Sasanika Varia

Note on Administrative Bulla of the Caucasus

The bulla in question belongs to the accountant / tax collector (āmārgar) of the Caucasus. Rika Gyeslen (2007) has recently published eight of these bulla with this accountant with one or two other minor seal impression, giving the sense that perhaps the owners of the commodity in which the bulla was placed on were not so wealthy. However, there is one bulla which is with multiple seal impressions which suggest a much larger transaction having taken place (Gyselen 2007: 170).1 Our bulla in question is 1.5 x 1.5 in diameter, with one minor impression of a stag at 9 o’clock and with holes on the back which shows traces of strings having been gone through it.

The reading by Gyselen is almost complete, but there is one toponym that is left (Gyselen 2007: 168):

In the field:

  1. b’c’h’y
  2. W ’lmny
  3. ’m’lkl

On the margin the legend she reads: štly ZY mwd’n/myd’n W kwsty ZY ’twlp’tkn. Thus, her reading is as follows: Bāzāhā (?) ud Armin Šahr-ī-Mūgān ud Kust-ī-Ādurbādagān for the margin, and Bāzāhā (?) ud Armin āmārgar: “Āmārgar of Bāzāhā and Armin (and) Šahr ī Mugān and Kust-ī-Ādurbādagān,” with the center: “Āmārgar of Bāzāhā and Armin.”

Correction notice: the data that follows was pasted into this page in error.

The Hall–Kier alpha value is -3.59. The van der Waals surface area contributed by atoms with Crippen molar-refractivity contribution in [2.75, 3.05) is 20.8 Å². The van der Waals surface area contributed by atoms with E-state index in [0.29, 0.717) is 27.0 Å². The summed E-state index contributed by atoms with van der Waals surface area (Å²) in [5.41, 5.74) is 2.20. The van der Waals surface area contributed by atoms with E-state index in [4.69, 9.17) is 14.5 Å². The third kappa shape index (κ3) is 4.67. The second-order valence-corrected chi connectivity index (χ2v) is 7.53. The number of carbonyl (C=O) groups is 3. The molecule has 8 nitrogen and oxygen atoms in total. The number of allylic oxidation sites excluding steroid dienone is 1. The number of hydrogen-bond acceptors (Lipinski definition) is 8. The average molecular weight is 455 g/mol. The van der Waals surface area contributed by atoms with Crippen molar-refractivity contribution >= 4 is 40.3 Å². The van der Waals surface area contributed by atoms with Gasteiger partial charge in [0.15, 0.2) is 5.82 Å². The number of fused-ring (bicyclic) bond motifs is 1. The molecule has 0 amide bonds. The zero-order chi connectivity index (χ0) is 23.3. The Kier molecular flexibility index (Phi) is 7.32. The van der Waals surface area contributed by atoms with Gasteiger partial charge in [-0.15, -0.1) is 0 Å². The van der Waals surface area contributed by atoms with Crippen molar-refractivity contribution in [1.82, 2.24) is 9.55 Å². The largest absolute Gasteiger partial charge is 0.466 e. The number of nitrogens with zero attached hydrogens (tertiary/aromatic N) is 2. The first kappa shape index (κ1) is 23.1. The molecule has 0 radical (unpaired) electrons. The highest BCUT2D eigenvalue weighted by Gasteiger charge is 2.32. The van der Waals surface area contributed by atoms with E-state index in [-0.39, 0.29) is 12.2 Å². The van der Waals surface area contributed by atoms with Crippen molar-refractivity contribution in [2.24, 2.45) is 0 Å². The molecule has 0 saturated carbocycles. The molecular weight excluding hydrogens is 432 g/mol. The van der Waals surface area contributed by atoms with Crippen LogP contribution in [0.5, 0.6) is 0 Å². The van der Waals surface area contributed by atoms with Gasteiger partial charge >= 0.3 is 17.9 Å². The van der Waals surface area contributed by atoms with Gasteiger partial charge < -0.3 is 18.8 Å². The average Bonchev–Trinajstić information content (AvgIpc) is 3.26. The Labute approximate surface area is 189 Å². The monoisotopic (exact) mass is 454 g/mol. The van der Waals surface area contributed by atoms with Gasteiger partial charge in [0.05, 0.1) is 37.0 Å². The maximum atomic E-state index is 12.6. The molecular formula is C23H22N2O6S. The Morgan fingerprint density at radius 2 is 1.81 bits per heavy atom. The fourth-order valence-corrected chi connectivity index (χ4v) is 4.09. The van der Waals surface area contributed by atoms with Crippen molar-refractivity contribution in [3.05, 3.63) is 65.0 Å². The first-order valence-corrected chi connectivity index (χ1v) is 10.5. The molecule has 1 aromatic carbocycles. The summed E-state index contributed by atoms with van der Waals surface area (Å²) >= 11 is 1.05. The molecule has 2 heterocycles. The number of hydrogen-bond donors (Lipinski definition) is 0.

We would like to offer the following suggestion for the first toponym in the center field (b’c’h’y / Bāzāhā). In order to do this it is important to look at the second (known) toponym, i.e., ’lmny / armin, “Armenia.” Armenia was an important province which was constantly being contested by the Armenians and the Sasanians. As to its importance, the trade route through the Caucasus, and the number of forces which could be mustered from Armenia, made the region important to the king of kings. Furthermore, the region appears to have had important natural resources, if we consider another recent bullae (Gyselen 2002: 79): ’lmny W ’ld’n W wlwc’n W syskn W mlcy ZY nyswny and at the center: ’lmny W ’ld’n W wlwc’n with the office of zarrbed, hence: “The Chief Gilder of Armenia, Ardān and Wirōžān and Sīsagān and the border of Nēsawān.” 2

While some of these toponyms are also unclear, what is clear is that they are all from the Caucasus region, extending from Georgia (Wirōžān) to the Caspian Sea region. In the list of these two bullae we thus have the following toponyms:

Bāzāhā; Armin; Šahr-ī-Mūgān; Ardān; Wirōžān; Sīsagān; Nēsawān

At first glance, most of the known centers in the Caucasus from the Sasanian period is mentioned. However, Bāzāhā, is not a known cite, nor mentioned in any primary sources.3


Gyselen, Saeedeeh Collection, Acta Iranica, E.J. Brill, 2008.


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